Following is a thought-provoking excerpt from a long article in Rolling Stone:
By the eve of 2016, evidence of a profound social and cultural revolution begun decades ago became too strong to ignore. The rise of the Internet, changing patterns in immigration, racial and ethnic diversity, family organization and gender roles, as well as declining religious piety, have created an America unimaginable when Clinton and Gingrich squared off 20 years ago.
According to data reported by the respected Democratic pollster Stanley B. Greenberg, a majority of U.S. households are now headed by unmarried people; non-religious seculars outnumber Protestants; and two-thirds of women are either the breadwinners or co-breadwinners of their households. Racial minorities now constitute nearly 40 percent of the nation's population. According to one Gallup Poll, 60 percent to 70 percent of Americans consider homosexual relations, out-of-wedlock births and divorce as "morally acceptable."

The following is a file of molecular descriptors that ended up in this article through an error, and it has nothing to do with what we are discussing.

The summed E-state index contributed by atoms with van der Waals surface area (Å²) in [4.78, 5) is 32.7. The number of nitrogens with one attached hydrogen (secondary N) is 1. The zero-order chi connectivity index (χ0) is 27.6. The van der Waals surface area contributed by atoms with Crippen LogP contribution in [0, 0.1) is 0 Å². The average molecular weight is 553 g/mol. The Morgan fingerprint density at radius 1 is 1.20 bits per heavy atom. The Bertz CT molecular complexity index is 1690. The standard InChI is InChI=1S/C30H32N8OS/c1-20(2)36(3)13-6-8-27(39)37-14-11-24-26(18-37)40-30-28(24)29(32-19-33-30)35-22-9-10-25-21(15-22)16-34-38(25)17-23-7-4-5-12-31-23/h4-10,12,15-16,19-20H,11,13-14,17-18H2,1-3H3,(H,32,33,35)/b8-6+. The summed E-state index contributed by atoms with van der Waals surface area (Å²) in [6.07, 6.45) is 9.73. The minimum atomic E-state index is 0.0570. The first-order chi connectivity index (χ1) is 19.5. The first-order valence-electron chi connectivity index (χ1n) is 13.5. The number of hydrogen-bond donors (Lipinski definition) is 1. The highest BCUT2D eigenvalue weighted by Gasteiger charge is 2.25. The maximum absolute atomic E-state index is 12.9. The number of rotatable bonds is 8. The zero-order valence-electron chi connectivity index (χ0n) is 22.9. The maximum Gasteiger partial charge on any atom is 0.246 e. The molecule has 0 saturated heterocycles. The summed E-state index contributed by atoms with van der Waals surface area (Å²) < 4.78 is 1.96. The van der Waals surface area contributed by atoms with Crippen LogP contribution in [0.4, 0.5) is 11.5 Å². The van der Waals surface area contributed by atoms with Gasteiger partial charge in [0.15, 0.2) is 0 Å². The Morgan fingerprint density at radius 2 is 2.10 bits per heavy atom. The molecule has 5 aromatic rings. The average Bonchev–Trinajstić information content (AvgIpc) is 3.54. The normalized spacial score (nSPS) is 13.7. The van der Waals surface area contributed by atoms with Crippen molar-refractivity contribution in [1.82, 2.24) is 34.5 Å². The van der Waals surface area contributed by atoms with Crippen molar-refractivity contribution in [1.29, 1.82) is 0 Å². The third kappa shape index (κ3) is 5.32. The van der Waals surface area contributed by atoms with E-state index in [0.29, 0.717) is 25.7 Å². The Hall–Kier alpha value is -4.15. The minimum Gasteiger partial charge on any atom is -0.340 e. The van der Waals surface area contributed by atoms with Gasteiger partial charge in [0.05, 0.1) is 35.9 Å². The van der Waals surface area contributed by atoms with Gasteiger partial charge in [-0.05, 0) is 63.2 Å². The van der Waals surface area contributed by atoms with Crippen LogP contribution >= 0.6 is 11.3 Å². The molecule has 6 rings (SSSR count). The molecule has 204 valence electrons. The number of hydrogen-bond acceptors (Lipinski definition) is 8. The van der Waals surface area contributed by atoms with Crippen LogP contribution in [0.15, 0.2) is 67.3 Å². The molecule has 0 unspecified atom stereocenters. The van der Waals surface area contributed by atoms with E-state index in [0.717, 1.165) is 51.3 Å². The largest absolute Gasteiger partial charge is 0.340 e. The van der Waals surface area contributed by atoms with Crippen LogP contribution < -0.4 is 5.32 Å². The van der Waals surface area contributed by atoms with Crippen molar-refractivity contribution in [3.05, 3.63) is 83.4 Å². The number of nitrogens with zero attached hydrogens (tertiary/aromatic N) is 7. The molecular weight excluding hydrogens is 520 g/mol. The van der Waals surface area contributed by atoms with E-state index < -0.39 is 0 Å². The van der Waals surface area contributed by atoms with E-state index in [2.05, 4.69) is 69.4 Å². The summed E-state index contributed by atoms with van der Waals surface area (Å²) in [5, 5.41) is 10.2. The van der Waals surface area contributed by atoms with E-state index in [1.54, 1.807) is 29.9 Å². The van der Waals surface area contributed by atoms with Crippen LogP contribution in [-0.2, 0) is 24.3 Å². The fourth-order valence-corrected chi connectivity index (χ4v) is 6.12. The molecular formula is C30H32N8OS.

Even more striking, according to Greenberg, the electorate has changed as well. In 2012, the combined numbers of minorities, single women, millennials and seculars formed 51 percent of the nation's voters. In 2016, Greenberg's analysis shows, these same groups will form 63 percent of the electorate. As each of these groups supports Hillary Clinton for president by margins of two to one, Greenberg writes, "It is fair to say that the United States has reached an electoral tipping point."